The 17-year-old Octavius was at Apollonia (in present-day Albania) when the news of Caesar’s death and his own inheritance arrived. The dead ruler’s allies, including many in the senate, rallied around Octavian against their powerful rival Mark Antony. But after Octavian’s troops defeated Antony’s army in northern Italy, the future emperor refused an all-out pursuit of Antony, preferring an uneasy alliance with his rival.
In 43 B.C. Octavian, Antony and Marcus Aemilus Lepidus established the Second Triumvirate, a power-sharing agreement that divided up Rome’s territories among them, with Antony given the East, Lepidus Africa and Octavian the West. In 41 B.C. Antony began a romantic and political alliance with Cleopatra, queen of Egypt, which continued even after a Senatorial decree forced his marriage to Octavian’s sister Octavia Minor. Lepidus remained a minor figure until Octavian finally had him ousted after the triumvirate’s renewal in 37 B.C.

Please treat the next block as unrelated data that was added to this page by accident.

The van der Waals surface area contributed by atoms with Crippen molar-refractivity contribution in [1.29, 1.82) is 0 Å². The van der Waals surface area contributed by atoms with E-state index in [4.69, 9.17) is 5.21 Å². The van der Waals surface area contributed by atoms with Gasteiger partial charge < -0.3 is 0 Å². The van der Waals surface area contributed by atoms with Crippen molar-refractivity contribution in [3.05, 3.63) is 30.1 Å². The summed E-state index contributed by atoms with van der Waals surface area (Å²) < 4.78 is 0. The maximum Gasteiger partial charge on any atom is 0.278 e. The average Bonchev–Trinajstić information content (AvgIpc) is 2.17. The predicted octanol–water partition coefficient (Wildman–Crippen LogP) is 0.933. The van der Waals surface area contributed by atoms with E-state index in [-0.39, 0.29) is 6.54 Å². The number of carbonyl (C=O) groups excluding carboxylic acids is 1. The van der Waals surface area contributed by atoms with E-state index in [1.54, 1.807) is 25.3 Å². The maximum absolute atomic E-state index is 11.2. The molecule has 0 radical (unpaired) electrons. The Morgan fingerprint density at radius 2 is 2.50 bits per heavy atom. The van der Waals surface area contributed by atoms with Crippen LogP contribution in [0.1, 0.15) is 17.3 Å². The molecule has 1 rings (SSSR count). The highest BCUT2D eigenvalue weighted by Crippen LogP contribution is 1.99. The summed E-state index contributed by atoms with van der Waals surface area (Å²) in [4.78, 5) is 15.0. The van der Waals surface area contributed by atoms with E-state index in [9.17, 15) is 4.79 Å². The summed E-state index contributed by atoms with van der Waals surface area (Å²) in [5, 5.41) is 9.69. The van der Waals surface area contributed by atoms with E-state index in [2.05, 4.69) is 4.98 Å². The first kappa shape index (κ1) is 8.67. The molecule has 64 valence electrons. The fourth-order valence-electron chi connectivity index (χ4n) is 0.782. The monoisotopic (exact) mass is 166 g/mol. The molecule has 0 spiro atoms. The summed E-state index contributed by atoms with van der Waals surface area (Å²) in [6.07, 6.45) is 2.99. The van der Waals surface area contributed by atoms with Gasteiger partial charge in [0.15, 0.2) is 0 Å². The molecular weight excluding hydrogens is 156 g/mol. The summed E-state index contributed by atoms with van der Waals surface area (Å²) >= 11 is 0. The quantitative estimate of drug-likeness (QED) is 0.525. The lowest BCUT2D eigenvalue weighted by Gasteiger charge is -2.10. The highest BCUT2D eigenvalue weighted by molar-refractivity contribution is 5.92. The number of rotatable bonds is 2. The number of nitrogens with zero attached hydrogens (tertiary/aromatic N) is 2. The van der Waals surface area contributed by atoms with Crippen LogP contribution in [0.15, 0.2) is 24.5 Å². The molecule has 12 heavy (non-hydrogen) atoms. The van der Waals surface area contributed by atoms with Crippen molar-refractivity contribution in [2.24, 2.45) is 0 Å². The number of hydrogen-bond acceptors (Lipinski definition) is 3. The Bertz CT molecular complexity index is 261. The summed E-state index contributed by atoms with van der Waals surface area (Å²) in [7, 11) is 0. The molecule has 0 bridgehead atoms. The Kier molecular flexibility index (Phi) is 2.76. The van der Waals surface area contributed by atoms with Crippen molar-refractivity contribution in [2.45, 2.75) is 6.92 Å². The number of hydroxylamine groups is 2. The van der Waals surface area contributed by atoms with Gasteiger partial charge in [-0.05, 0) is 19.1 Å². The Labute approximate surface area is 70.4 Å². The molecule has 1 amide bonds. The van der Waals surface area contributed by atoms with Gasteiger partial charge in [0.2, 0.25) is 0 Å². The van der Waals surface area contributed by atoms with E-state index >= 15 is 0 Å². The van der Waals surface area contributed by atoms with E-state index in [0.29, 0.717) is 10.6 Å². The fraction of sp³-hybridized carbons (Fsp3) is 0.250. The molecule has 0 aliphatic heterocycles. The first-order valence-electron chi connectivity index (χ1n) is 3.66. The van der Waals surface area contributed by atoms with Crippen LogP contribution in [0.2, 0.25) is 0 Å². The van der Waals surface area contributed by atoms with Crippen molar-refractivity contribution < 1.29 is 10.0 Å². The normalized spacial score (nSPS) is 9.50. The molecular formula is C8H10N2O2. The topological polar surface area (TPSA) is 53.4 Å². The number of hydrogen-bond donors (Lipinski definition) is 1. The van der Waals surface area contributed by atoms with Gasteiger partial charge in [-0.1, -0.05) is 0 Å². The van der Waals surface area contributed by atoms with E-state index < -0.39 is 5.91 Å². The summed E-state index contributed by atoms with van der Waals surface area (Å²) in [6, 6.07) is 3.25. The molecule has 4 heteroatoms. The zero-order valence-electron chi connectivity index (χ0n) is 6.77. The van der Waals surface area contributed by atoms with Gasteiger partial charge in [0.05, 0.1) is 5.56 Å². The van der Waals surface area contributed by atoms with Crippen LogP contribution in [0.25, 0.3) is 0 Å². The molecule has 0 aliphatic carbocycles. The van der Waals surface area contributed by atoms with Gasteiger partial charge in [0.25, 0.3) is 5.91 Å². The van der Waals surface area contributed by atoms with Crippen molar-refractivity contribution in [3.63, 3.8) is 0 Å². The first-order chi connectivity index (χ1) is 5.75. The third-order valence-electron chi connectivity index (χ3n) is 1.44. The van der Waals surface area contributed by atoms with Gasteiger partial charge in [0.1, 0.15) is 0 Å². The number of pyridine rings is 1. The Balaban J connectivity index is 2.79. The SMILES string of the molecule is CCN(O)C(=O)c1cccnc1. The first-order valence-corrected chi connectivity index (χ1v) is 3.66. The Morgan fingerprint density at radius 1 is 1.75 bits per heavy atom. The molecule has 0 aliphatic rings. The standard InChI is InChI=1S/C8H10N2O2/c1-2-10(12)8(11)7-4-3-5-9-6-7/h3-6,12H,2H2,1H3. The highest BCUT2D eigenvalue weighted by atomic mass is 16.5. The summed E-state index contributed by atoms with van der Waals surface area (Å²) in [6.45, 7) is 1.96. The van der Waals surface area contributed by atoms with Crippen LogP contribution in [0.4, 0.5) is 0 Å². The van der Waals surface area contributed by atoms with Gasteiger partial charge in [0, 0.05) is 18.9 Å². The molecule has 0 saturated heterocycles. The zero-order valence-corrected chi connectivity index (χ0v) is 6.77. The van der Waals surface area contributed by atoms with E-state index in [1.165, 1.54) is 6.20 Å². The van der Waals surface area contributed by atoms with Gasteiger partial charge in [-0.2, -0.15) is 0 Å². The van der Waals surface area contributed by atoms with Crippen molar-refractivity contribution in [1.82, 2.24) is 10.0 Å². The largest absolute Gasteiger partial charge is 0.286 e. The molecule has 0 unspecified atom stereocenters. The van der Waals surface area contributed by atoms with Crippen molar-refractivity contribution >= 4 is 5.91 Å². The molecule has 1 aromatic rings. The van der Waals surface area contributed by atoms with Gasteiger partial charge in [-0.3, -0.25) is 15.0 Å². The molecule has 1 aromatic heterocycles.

Antony’s affair with Cleopatra continued, and in 32 B.C. he divorced Octavia. In retaliation, Octavian declared war on Cleopatra. In the naval battle of Actium a year later, Octavian’s fleet, under his admiral Agrippa, cornered and defeated Antony’s ships. Cleopatra’s navy raced to aid her ally, but in the end the two lovers barely escaped. They returned to Egypt and committed suicide, leaving Octavian as Rome’s undisputed ruler.